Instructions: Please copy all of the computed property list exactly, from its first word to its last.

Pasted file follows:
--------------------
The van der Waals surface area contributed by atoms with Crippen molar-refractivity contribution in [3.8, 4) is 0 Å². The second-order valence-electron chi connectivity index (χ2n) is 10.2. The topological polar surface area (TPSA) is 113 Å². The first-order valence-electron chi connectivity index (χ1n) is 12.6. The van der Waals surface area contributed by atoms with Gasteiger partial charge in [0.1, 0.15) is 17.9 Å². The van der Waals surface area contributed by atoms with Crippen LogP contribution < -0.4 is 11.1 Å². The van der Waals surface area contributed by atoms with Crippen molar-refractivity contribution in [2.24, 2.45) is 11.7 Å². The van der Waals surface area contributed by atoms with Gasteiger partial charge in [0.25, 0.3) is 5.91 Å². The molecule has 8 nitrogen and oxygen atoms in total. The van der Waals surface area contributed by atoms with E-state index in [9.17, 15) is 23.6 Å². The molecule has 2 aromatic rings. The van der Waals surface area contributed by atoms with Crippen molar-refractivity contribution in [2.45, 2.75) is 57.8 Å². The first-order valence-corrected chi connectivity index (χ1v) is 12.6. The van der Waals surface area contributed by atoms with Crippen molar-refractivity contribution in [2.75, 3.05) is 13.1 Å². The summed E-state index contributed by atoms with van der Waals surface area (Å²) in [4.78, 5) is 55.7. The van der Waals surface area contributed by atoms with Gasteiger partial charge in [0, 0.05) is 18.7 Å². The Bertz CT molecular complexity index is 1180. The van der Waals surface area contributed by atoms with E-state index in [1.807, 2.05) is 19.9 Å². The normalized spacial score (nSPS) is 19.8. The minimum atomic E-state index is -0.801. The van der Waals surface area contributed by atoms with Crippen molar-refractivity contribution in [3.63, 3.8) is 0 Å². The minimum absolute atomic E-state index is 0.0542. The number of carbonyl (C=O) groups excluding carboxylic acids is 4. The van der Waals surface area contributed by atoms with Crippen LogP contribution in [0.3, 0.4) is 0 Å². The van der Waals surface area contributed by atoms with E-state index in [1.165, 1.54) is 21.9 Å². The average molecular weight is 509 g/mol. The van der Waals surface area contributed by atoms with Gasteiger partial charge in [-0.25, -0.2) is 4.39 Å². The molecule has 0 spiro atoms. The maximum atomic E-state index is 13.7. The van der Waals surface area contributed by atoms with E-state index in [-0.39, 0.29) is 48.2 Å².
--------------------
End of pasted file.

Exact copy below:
The van der Waals surface area contributed by atoms with Crippen molar-refractivity contribution in [3.8, 4) is 0 Å². The second-order valence-electron chi connectivity index (χ2n) is 10.2. The topological polar surface area (TPSA) is 113 Å². The first-order valence-electron chi connectivity index (χ1n) is 12.6. The van der Waals surface area contributed by atoms with Gasteiger partial charge in [0.1, 0.15) is 17.9 Å². The van der Waals surface area contributed by atoms with Crippen LogP contribution < -0.4 is 11.1 Å². The van der Waals surface area contributed by atoms with Crippen molar-refractivity contribution in [2.24, 2.45) is 11.7 Å². The van der Waals surface area contributed by atoms with Gasteiger partial charge in [0.25, 0.3) is 5.91 Å². The molecule has 8 nitrogen and oxygen atoms in total. The van der Waals surface area contributed by atoms with E-state index in [9.17, 15) is 23.6 Å². The molecule has 2 aromatic rings. The van der Waals surface area contributed by atoms with Crippen molar-refractivity contribution in [2.45, 2.75) is 57.8 Å². The first-order valence-corrected chi connectivity index (χ1v) is 12.6. The van der Waals surface area contributed by atoms with Crippen molar-refractivity contribution in [2.75, 3.05) is 13.1 Å². The summed E-state index contributed by atoms with van der Waals surface area (Å²) in [4.78, 5) is 55.7. The van der Waals surface area contributed by atoms with Gasteiger partial charge in [0, 0.05) is 18.7 Å². The Bertz CT molecular complexity index is 1180. The van der Waals surface area contributed by atoms with E-state index in [1.807, 2.05) is 19.9 Å². The normalized spacial score (nSPS) is 19.8. The minimum atomic E-state index is -0.801. The van der Waals surface area contributed by atoms with Crippen molar-refractivity contribution in [3.63, 3.8) is 0 Å². The minimum absolute atomic E-state index is 0.0542. The number of carbonyl (C=O) groups excluding carboxylic acids is 4. The van der Waals surface area contributed by atoms with Crippen LogP contribution in [0.3, 0.4) is 0 Å². The van der Waals surface area contributed by atoms with E-state index in [1.165, 1.54) is 21.9 Å². The average molecular weight is 509 g/mol. The van der Waals surface area contributed by atoms with Gasteiger partial charge in [-0.25, -0.2) is 4.39 Å². The molecule has 0 spiro atoms. The maximum atomic E-state index is 13.7. The van der Waals surface area contributed by atoms with E-state index in [-0.39, 0.29) is 48.2 Å².